Earlier last week, the four purported skippers Dilshan, Maharoof, Mendis and Thushara vehemently rejected any involvement with such a tournament when a Sri Lankan TV channel got all four of them live through video calls.

A person named Prasen Moudgal had posted on Twitter last Sunday stating “Live cricket is set to resume in Sri Lanka through the UVA T20 Premier League! Big names as Tillakaratne Dilshan, @farveezmaharoof, Ajantha Mendis will be taking part in the competition. #UVAT20 will commence on June 29.”

Maharoof responding the same day had said, “This is fake no one has spoken to me or neither I’m interested to speak or to play the tournament. Please don’t give any publicity.”

At the same time, though a substantial following had been created among websites and social media in India,, an official website that was initially slotted to provide live updates, on Wednesday updated their portal, stating “UVA Premier League T20 seems to be a fake tournament.”

“Several popular media websites and broadcasters were duped into covering the event. We don’t have any association or contact with the event organiser/promoters of the cricket league named ‘UVA T20 Premier League’. We did carry scores like everybody else, as the scores were generally available and marketed on famous fantasy OTT players and several other websites,” it said.

It went on to further clarify that more details of the issue can be found on a brilliant piece of journalism by Indian Express of India, and added “unfortunately, they were the first to announce this T20 league in an article,” referring to a news item published on June 28.

On Tuesday, SLC issued an official statement explaining that a fantasy tournament staged by an undisclosed party under the name and title of ‘Uva Premier League T20’, was never identified by them.

“We wish to announce that neither SLC nor its affiliates have any knowledge or any involvement with a fantasy tournament staged by an undisclosed party under the name and title of ‘Uva Premier League T20’, despite some media reports published by Indian websites claiming that such a tournament is being played in Sri Lanka from 29th June 2020 onwards.”

“It was noted that several Indian websites have even advertised a scoreboard on June 29 stating that the Uva Premier League T20 is being played at the Badulla Stadium, but SLC wishes to confirm that no such tournament was taking place and or will be held in Sri Lanka.”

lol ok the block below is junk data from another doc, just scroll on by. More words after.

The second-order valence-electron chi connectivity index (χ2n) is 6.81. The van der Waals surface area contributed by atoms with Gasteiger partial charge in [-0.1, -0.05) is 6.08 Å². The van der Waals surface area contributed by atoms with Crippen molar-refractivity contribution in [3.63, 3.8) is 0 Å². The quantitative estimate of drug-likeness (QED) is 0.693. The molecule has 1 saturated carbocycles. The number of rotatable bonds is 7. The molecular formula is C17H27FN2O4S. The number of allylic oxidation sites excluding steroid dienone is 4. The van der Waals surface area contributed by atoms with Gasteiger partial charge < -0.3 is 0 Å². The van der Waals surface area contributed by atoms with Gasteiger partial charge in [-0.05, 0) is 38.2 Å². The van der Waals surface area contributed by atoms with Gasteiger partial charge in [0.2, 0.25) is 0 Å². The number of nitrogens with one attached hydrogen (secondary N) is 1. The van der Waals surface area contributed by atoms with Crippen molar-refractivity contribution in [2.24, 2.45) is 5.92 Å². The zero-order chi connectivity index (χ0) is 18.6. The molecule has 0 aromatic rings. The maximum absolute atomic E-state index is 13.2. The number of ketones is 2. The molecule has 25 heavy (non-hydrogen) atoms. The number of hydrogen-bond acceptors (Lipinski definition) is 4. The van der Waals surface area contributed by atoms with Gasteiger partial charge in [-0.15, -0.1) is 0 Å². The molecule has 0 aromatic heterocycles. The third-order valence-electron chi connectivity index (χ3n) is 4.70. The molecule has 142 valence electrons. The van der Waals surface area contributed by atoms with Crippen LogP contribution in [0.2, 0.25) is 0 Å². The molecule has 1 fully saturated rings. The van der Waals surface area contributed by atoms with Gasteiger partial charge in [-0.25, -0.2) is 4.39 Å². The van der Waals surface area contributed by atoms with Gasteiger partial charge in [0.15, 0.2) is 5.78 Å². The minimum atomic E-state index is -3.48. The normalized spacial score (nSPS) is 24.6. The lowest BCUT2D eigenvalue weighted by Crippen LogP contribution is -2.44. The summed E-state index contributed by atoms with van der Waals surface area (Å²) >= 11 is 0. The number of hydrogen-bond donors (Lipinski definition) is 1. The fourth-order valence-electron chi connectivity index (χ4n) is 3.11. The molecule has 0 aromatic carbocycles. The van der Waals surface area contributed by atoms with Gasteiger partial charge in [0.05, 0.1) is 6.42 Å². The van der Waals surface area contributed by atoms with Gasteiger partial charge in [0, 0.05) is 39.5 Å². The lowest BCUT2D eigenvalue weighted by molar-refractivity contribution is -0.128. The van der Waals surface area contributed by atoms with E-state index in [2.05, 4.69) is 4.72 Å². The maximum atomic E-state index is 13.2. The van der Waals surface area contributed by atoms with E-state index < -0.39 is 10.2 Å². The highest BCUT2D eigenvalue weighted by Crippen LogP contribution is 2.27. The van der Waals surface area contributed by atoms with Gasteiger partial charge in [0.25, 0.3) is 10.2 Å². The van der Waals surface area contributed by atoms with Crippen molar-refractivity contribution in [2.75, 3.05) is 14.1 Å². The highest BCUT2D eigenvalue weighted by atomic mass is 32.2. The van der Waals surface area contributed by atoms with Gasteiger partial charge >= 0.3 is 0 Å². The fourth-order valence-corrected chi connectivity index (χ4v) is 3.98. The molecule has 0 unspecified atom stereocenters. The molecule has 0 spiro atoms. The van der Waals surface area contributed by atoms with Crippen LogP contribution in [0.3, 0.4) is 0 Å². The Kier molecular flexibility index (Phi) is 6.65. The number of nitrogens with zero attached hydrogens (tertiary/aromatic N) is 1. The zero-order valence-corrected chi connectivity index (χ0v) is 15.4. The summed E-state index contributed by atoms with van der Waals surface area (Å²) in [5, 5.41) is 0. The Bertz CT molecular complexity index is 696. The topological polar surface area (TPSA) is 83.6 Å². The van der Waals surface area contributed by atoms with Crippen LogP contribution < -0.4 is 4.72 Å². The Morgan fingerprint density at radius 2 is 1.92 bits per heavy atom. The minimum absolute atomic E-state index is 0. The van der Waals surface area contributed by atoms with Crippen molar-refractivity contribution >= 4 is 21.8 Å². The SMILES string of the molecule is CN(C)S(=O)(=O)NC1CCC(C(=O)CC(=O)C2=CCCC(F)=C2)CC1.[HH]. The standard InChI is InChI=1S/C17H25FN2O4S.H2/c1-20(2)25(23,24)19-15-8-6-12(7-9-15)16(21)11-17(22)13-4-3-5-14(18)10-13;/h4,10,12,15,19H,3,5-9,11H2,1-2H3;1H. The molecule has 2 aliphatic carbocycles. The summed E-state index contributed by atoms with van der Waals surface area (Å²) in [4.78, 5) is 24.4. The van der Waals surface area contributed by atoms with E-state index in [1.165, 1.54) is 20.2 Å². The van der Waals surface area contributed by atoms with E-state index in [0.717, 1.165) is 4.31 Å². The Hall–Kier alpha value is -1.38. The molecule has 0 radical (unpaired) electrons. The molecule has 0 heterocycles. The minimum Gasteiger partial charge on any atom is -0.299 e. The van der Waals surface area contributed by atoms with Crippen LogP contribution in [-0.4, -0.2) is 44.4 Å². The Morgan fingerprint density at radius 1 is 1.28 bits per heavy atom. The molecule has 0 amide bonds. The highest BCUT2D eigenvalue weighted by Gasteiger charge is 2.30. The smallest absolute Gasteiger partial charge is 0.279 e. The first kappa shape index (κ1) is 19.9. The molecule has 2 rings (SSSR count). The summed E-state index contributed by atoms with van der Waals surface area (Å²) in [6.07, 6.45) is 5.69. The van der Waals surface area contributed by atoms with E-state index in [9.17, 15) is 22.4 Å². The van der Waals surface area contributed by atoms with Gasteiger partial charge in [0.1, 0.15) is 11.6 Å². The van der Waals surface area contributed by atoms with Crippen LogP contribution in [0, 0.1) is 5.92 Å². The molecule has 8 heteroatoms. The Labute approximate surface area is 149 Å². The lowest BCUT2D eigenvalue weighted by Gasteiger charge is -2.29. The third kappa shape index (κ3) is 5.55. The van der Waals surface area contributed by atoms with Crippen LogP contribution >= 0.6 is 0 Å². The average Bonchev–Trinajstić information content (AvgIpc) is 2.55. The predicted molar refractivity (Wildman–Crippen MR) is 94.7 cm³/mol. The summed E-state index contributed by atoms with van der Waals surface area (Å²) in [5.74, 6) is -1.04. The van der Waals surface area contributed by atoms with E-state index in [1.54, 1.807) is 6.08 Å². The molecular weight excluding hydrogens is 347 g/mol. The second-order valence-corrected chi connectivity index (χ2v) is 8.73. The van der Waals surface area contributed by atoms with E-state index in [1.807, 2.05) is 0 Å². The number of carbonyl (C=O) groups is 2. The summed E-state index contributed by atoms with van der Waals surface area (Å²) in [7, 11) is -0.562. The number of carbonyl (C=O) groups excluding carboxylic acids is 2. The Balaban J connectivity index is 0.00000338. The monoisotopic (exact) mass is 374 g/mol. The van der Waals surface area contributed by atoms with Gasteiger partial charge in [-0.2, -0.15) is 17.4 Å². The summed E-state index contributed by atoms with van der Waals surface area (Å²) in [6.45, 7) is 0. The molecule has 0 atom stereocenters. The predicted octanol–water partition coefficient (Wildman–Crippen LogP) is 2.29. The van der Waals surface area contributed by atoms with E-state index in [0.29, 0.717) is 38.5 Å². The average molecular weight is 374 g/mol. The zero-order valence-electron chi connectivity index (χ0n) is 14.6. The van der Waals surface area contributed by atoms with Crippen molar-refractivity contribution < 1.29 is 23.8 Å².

The statement posted by, calling it a fake tournament

The Chief Executive Officer, Ashley de Silva had then directed the Anti-Corruption officer of SLC to look into the matter and it was reported by the officer that no such tournament is being played in Sri Lanka.

“SLC wishes to clarify that the said tournament is neither sanctioned by SLC nor organised by any of its affiliates and therefore, SLC assumes no responsibility with regard to the said tournament. Moreover, SLC wishes to state that SLC is constantly on the lookout for intellectual property infringements by unauthorised parties and has resorted to taking appropriate legal actions to prevent such incidents,” the statement went on to say.

According to Indian media reports the Board of Control for Cricket in India (BCCI) suspects that the tournament could have involvement with betting and book makers, while confirming none of its registered players were part of it. The BCCI had urged the police to investigate and find out how and where it all took place and the motive of the people who organised it.

Further according to the reports, even the owners and administration of the ground based in Sawara village, were unaware what was going on. The ground booking has been made through a friend of an official of Strokers CA individually, and were kept in the dark until Mohali police came and stopped the matches.

A top police official was quoted as saying “we came to know that they were holding matches using Sri Lanka’s name, we shall take necessary action after the inquiry”.

According to residents around the ground, around 20 to 30 players had come to the ground on Monday and played cricket, and then continued until late with a big party, before police turned up the following day.

While the two persons arrested will be possibly charged under IPC Section 420 for cheating and relevant sections of the Gambling Act, Sri Lankan authorities are considering instigating the case in a different legal angle according to the local law. If the Indian authorities dig up the case and explore the facts behind the whole plot, Sri Lanka may look at taking legal action for ‘impersonation’, ‘fraud’ and ‘bringing disrepute to local cricketers and organisations’.

On Friday, a similar competition named ‘PDC T10 League’, claiming to be played in Anuradhapura, was cancelled, after several Sri Lankan international players denied any involvement.

The four teams and names of players as appeared in Indian social media are:
  •   Wellawaya Vipers: Ajantha Mendis (C), Rashmina Kesara, Lahiru Maduwantha, Chathura Manaranga, Sandun Dushmantha, Chandana Lakmal, Achintha Eranda, Adithya Siriwardhana (wk), Anith Bandasa, Akila Dushyentha, Amila Senadeera, Amila Thusara, Anjana Lakshan, Pavan Edirisinghe (vc), Gayan Chathurange
  •   Monaragala Hornets: T.M. Dilshan (C), Ajith Ekanayake (wk), Kasun Senanayake (VC), Binura Fernando, Sriyaan Wijeratne, Chethan de Silva, Dhyan Ranatunga, Chamind Silva, Imesh Udayanga, Chathuranga Kumara, Pradeep Witharana, Nishan Mendis, Umesh Karunaratne, Mark Nawanjaya, Sachithra Serasinghe
  •   Badulla Sea Eagles: Farveez Maharoof (C), Shehan Ranathunga (vc), Nilanka Jayawardhana, Pardeep Samaraweera, Chaturanga Dissanayaka, Lahiru Udhesh, Gayan Lakshan, Navinda Imalka, Sameera Tharanga (wk), Chanaka Mendis, Rohan Pathirana, Niroshan Chathuranga, Yashtha Madhusanka, Vishwa Karunaratne, Dasun Shanaka
  •  Mahiyangana Uni Lions: Thilan Tushara (C), Hareen Silva, Manela Udrwatte, Anurudda Rayapaksa, Malinda Lokundttige, Kavidu Gunarathne (wk), Sdnal Elwalage, Sriyaan Chandimal (vc), Hasanjith Munaveera, Amal Anapanu, Bathya Jayasuriya, Nisal Perera, Ganuka Herath, Nuwan Pushpakumara, Suranga Wikramasinghe